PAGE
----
Same-sex marriage now legal in 30 countries
Same-sex marriage, which Switzerland approved in a referendum on Sunday, is now legal in 30 countries, but homosexuality remains banned in many parts of the world.
Here is an overview of the global situation.
On October 1, 1989, for the first time in the world, several gay couples in Denmark tied the knot in legal civil unions.
Danish homosexual couples would, however, have to wait until 2012 to be allowed to marry in church.
The right to a religious marriage ceremony was first allowed in the Netherlands in 2001.
Thirteen European countries followed: Belgium, Britain, Finland, France, Germany, Iceland, Ireland, Luxembourg, Malta, Norway, Portugal, Spain and Sweden.
Austria allowed gay marriage from 2019.
In Switzerland, same-sex couples could only register a civil partnership until the parliament approved marriage late last year.
Opponents launched a referendum against the decision under Switzerland's direct democracy system, only to be defeated by Sunday's vote, in which 64 percent backed same-sex marriage.
Some countries allow only civil partnerships for gays, including Croatia, Cyprus, the Czech Republic, Greece, Hungary, Italy and Switzerland.
The Czech government has backed draft legislation that would make the country the first post-communist member of the European Union to legalise same-sex marriage, but its fate is uncertain.
Slovenia also allows civil partnerships but in 2015 rejected in a referendum a proposal to legalise gay marriage.
In 2014 Estonia became the first former Soviet republic to authorise same-sex civil unions.
In Romania a referendum aimed at enshrining a ban on gay marriage in the constitution failed in 2018 because of a low turnout.
Canada was the first American country to authorise same-sex marriage in 2005.
In 2015 the US Supreme Court legalised gay marriage nationwide at a time when it was banned in 14 out of 50 states.
However the United States' first gay marriage actually took place in 1971, when a Minnesota couple obtained a marriage licence thanks to an overlooked legal loophole. The marriage was officially recognised in March 2019, after a five-decade legal battle.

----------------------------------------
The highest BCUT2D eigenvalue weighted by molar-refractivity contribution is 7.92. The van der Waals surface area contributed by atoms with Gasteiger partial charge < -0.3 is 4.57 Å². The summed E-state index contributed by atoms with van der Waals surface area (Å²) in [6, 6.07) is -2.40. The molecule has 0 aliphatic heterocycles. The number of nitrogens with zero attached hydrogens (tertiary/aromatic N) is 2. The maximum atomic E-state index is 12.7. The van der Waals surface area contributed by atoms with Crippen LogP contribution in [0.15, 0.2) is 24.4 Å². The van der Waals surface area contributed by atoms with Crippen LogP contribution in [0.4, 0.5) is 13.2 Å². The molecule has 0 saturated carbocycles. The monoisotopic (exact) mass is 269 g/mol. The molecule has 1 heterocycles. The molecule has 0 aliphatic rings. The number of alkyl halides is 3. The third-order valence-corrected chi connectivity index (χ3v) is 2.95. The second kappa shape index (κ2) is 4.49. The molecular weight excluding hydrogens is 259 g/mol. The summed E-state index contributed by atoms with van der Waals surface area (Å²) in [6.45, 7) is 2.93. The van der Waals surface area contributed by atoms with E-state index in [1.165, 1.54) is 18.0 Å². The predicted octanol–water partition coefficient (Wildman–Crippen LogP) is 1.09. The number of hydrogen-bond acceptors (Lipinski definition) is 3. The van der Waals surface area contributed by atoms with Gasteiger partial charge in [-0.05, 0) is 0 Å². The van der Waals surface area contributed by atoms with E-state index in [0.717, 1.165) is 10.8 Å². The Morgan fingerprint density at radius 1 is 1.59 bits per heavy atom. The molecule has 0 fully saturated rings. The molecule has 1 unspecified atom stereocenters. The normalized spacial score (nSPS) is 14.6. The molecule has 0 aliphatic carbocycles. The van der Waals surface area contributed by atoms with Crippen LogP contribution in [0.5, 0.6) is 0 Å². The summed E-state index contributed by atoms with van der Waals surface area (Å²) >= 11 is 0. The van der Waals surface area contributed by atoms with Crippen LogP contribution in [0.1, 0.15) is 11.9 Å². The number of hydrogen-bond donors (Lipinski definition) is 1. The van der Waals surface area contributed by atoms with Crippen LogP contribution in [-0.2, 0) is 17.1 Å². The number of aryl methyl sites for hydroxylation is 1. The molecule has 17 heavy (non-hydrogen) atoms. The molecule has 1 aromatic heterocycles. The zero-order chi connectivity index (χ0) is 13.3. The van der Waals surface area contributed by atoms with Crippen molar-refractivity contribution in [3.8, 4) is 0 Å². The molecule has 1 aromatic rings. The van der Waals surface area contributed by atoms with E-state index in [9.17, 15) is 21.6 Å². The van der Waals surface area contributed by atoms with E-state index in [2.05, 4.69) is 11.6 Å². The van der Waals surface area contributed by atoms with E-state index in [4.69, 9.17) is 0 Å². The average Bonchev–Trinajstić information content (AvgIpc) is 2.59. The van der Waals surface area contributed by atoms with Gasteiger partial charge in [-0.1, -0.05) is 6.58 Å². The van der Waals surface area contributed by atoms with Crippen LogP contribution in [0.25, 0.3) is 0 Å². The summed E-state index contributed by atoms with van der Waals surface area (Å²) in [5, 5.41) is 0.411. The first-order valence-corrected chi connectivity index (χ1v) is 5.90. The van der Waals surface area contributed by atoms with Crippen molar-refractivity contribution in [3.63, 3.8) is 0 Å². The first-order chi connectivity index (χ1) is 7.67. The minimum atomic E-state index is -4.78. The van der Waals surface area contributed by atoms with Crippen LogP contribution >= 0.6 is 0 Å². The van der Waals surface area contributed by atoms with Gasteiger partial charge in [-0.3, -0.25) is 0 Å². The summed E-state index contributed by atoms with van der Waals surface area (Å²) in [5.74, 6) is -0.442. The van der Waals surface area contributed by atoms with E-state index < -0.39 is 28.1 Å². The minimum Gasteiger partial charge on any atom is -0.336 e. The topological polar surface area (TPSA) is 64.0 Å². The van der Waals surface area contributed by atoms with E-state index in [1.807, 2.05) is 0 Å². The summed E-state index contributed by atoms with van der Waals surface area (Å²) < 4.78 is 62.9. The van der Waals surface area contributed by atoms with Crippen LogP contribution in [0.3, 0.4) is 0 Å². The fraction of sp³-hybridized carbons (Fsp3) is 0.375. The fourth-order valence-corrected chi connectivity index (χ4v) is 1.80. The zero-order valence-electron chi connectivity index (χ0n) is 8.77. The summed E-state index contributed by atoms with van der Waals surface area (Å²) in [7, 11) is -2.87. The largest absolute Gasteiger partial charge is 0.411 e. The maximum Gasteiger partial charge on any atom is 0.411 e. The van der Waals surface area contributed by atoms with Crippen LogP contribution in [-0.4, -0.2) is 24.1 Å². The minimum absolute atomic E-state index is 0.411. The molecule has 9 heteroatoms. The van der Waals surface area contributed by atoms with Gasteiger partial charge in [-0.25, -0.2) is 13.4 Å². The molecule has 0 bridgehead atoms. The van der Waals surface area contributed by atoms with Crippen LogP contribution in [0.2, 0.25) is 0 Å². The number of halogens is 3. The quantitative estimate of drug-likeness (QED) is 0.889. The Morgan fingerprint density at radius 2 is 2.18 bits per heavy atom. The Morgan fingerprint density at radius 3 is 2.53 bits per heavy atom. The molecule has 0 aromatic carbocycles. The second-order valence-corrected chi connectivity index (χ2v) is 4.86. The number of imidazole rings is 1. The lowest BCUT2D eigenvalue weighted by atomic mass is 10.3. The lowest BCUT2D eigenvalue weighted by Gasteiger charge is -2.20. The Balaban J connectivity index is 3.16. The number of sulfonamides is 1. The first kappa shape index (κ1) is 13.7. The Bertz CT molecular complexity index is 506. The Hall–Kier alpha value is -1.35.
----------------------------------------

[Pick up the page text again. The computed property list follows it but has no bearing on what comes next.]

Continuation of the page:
In Latin America six countries allow same-sex marriages: Argentina, Brazil, Colombia, Ecuador, Uruguay and Costa Rica.
Mexico's federal capital authorised gay civil unions in 2007 and marriages in 2009. Half of its 32 states have followed.
Chile legalised gay civil unions in 2015.
Cuba left out of its new constitution adopted in 2019 changes that would have paved the way for legal same-sex marriage. In 2021, a draft of a new family code opened the door to same-sex marriage, but it will be put to a referendum.
While much of Asia is tolerant of homosexuality, Taiwan became in May 2019 the first in the region to allow gay marriage.
In Japan, a court in northern Sapporo ruled in 2021 that the country's failure to recognise same-sex marriage is unconstitutional, in a landmark first verdict on the issue.
Australia (2017) and New Zealand (2013) are the only places in the wider Asia-Pacific region to have passed gay marriage laws.
In the Middle East, where homosexuality is repressed, Israel leads the way in terms of gay rights, recognising same-sex marriages that are sealed elsewhere although not allowing such unions in the country itself.
Several countries in the conservative region still have the death penalty for homosexuality, including Saudi Arabia and the United Arab Emirates.
South Africa is the sole nation on the African continent to allow gay marriage, which it legalised in 2006.
Around 30 African countries ban homosexuality, with Mauritania, Somalia and Sudan having the death penalty for same-sex relations.